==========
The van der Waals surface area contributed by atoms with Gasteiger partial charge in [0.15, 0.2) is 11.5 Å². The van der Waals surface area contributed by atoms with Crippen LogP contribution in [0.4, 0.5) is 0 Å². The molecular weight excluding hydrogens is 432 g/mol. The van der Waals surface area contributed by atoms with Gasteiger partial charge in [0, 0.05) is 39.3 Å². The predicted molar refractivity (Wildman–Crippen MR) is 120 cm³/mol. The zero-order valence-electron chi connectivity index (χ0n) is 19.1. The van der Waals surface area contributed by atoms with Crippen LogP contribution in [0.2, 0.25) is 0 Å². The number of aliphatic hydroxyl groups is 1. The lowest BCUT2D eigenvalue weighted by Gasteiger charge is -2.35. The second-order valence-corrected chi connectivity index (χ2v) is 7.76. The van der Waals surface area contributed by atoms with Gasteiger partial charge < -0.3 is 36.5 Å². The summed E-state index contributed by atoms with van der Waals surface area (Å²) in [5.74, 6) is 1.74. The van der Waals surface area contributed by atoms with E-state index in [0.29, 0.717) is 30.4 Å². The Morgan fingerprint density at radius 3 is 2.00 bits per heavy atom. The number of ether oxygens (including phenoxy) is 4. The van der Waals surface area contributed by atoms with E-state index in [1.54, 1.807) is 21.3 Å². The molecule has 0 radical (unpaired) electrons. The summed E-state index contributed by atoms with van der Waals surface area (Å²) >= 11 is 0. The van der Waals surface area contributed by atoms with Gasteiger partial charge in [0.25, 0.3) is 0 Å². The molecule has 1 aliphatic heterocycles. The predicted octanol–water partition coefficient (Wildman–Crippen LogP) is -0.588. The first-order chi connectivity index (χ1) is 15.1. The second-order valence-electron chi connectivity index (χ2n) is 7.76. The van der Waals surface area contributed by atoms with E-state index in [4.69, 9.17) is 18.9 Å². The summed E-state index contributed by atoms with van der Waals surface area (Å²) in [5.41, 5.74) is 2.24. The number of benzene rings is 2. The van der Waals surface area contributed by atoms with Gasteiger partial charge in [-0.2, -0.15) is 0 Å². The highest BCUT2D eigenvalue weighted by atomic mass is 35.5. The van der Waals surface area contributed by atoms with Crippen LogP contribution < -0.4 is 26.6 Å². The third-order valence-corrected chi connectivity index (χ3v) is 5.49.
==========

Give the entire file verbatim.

The van der Waals surface area contributed by atoms with Gasteiger partial charge in [0.15, 0.2) is 11.5 Å². The van der Waals surface area contributed by atoms with Crippen LogP contribution in [0.4, 0.5) is 0 Å². The molecular weight excluding hydrogens is 432 g/mol. The van der Waals surface area contributed by atoms with Gasteiger partial charge in [0, 0.05) is 39.3 Å². The predicted molar refractivity (Wildman–Crippen MR) is 120 cm³/mol. The zero-order valence-electron chi connectivity index (χ0n) is 19.1. The van der Waals surface area contributed by atoms with Crippen LogP contribution in [0.2, 0.25) is 0 Å². The number of aliphatic hydroxyl groups is 1. The lowest BCUT2D eigenvalue weighted by Gasteiger charge is -2.35. The second-order valence-corrected chi connectivity index (χ2v) is 7.76. The van der Waals surface area contributed by atoms with Gasteiger partial charge < -0.3 is 36.5 Å². The summed E-state index contributed by atoms with van der Waals surface area (Å²) in [5.74, 6) is 1.74. The van der Waals surface area contributed by atoms with E-state index in [0.29, 0.717) is 30.4 Å². The Morgan fingerprint density at radius 3 is 2.00 bits per heavy atom. The number of ether oxygens (including phenoxy) is 4. The van der Waals surface area contributed by atoms with E-state index in [1.54, 1.807) is 21.3 Å². The molecule has 0 radical (unpaired) electrons. The summed E-state index contributed by atoms with van der Waals surface area (Å²) >= 11 is 0. The van der Waals surface area contributed by atoms with Gasteiger partial charge in [0.25, 0.3) is 0 Å². The molecule has 1 aliphatic heterocycles. The predicted octanol–water partition coefficient (Wildman–Crippen LogP) is -0.588. The first-order chi connectivity index (χ1) is 15.1. The second-order valence-electron chi connectivity index (χ2n) is 7.76. The van der Waals surface area contributed by atoms with E-state index in [4.69, 9.17) is 18.9 Å². The summed E-state index contributed by atoms with van der Waals surface area (Å²) in [5.41, 5.74) is 2.24. The number of benzene rings is 2. The van der Waals surface area contributed by atoms with Gasteiger partial charge in [-0.2, -0.15) is 0 Å². The highest BCUT2D eigenvalue weighted by atomic mass is 35.5. The van der Waals surface area contributed by atoms with Crippen LogP contribution < -0.4 is 26.6 Å². The third-order valence-corrected chi connectivity index (χ3v) is 5.49.